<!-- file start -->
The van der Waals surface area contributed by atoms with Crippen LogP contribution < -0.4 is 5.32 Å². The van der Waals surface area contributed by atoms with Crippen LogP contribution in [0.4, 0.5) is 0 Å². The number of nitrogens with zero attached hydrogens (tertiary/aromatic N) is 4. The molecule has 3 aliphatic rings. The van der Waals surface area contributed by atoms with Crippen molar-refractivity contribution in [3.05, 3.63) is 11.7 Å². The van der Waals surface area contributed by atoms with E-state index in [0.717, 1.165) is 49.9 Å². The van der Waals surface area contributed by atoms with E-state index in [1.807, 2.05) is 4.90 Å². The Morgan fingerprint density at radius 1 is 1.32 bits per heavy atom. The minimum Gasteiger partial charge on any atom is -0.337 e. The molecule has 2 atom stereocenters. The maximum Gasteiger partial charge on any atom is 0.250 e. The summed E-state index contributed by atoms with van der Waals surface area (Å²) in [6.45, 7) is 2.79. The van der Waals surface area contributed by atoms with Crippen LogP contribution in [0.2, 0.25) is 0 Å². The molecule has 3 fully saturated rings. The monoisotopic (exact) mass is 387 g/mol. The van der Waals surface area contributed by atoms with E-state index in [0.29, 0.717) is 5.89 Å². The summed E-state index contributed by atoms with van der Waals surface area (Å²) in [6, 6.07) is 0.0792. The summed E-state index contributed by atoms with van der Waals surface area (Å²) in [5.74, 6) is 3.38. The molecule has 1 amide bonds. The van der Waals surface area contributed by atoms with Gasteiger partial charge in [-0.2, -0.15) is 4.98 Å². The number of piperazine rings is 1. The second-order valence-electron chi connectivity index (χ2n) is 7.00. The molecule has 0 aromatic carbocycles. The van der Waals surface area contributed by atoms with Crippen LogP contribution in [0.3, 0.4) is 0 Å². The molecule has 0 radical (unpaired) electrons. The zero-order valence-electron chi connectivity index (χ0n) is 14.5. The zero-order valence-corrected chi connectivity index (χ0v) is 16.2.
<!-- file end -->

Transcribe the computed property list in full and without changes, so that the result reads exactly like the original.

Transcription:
The van der Waals surface area contributed by atoms with Crippen LogP contribution < -0.4 is 5.32 Å². The van der Waals surface area contributed by atoms with Crippen LogP contribution in [0.4, 0.5) is 0 Å². The number of nitrogens with zero attached hydrogens (tertiary/aromatic N) is 4. The molecule has 3 aliphatic rings. The van der Waals surface area contributed by atoms with Crippen molar-refractivity contribution in [3.05, 3.63) is 11.7 Å². The van der Waals surface area contributed by atoms with E-state index in [0.717, 1.165) is 49.9 Å². The van der Waals surface area contributed by atoms with E-state index in [1.807, 2.05) is 4.90 Å². The Morgan fingerprint density at radius 1 is 1.32 bits per heavy atom. The minimum Gasteiger partial charge on any atom is -0.337 e. The molecule has 2 atom stereocenters. The maximum Gasteiger partial charge on any atom is 0.250 e. The summed E-state index contributed by atoms with van der Waals surface area (Å²) in [6.45, 7) is 2.79. The van der Waals surface area contributed by atoms with Crippen LogP contribution in [0.2, 0.25) is 0 Å². The molecule has 3 fully saturated rings. The monoisotopic (exact) mass is 387 g/mol. The van der Waals surface area contributed by atoms with E-state index in [0.29, 0.717) is 5.89 Å². The summed E-state index contributed by atoms with van der Waals surface area (Å²) in [6, 6.07) is 0.0792. The summed E-state index contributed by atoms with van der Waals surface area (Å²) in [5.74, 6) is 3.38. The molecule has 1 amide bonds. The van der Waals surface area contributed by atoms with Gasteiger partial charge in [-0.2, -0.15) is 4.98 Å². The number of piperazine rings is 1. The second-order valence-electron chi connectivity index (χ2n) is 7.00. The molecule has 0 aromatic carbocycles. The van der Waals surface area contributed by atoms with Crippen LogP contribution in [0.3, 0.4) is 0 Å². The molecule has 0 radical (unpaired) electrons. The zero-order valence-electron chi connectivity index (χ0n) is 14.5. The zero-order valence-corrected chi connectivity index (χ0v) is 16.2.